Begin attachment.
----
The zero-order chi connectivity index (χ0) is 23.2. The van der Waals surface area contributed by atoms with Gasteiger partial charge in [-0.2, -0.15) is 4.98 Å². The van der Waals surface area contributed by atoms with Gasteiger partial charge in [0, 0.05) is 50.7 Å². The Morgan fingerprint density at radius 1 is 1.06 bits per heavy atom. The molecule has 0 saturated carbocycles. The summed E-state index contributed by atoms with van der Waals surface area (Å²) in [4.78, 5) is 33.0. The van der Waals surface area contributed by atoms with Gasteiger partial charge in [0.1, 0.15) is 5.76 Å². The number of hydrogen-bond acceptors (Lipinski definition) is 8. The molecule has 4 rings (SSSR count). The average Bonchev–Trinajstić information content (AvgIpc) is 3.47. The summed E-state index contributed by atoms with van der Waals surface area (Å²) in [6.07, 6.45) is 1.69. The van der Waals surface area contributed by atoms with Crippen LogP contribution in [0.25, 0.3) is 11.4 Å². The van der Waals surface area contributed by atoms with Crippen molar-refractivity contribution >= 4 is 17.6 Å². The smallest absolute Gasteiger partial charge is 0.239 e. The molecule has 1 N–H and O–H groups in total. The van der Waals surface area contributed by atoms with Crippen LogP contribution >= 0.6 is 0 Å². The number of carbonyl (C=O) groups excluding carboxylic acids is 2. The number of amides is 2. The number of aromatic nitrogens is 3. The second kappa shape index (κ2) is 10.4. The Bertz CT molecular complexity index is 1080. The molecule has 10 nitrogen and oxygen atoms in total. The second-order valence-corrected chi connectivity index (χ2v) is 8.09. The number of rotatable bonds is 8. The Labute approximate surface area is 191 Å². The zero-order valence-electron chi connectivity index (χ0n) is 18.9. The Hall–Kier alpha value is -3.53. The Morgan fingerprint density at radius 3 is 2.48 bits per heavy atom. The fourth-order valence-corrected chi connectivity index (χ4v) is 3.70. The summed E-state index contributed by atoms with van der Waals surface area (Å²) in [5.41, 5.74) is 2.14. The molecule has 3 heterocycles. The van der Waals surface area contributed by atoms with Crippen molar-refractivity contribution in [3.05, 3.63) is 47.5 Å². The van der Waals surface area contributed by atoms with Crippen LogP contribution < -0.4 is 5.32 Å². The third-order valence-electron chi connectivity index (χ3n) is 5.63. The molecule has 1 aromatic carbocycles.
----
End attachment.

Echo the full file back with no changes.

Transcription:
The zero-order chi connectivity index (χ0) is 23.2. The van der Waals surface area contributed by atoms with Gasteiger partial charge in [-0.2, -0.15) is 4.98 Å². The van der Waals surface area contributed by atoms with Gasteiger partial charge in [0, 0.05) is 50.7 Å². The Morgan fingerprint density at radius 1 is 1.06 bits per heavy atom. The molecule has 0 saturated carbocycles. The summed E-state index contributed by atoms with van der Waals surface area (Å²) in [4.78, 5) is 33.0. The van der Waals surface area contributed by atoms with Gasteiger partial charge in [0.1, 0.15) is 5.76 Å². The number of hydrogen-bond acceptors (Lipinski definition) is 8. The molecule has 4 rings (SSSR count). The average Bonchev–Trinajstić information content (AvgIpc) is 3.47. The summed E-state index contributed by atoms with van der Waals surface area (Å²) in [6.07, 6.45) is 1.69. The van der Waals surface area contributed by atoms with Crippen LogP contribution in [0.25, 0.3) is 11.4 Å². The van der Waals surface area contributed by atoms with Crippen molar-refractivity contribution >= 4 is 17.6 Å². The smallest absolute Gasteiger partial charge is 0.239 e. The molecule has 1 N–H and O–H groups in total. The van der Waals surface area contributed by atoms with Crippen LogP contribution >= 0.6 is 0 Å². The number of carbonyl (C=O) groups excluding carboxylic acids is 2. The number of amides is 2. The number of aromatic nitrogens is 3. The second kappa shape index (κ2) is 10.4. The Bertz CT molecular complexity index is 1080. The molecule has 10 nitrogen and oxygen atoms in total. The second-order valence-corrected chi connectivity index (χ2v) is 8.09. The number of rotatable bonds is 8. The Labute approximate surface area is 191 Å². The zero-order valence-electron chi connectivity index (χ0n) is 18.9. The Hall–Kier alpha value is -3.53. The Morgan fingerprint density at radius 3 is 2.48 bits per heavy atom. The fourth-order valence-corrected chi connectivity index (χ4v) is 3.70. The summed E-state index contributed by atoms with van der Waals surface area (Å²) in [5.41, 5.74) is 2.14. The molecule has 3 heterocycles. The van der Waals surface area contributed by atoms with Crippen molar-refractivity contribution in [3.05, 3.63) is 47.5 Å². The van der Waals surface area contributed by atoms with Crippen LogP contribution < -0.4 is 5.32 Å². The third-order valence-electron chi connectivity index (χ3n) is 5.63. The molecule has 1 aromatic carbocycles.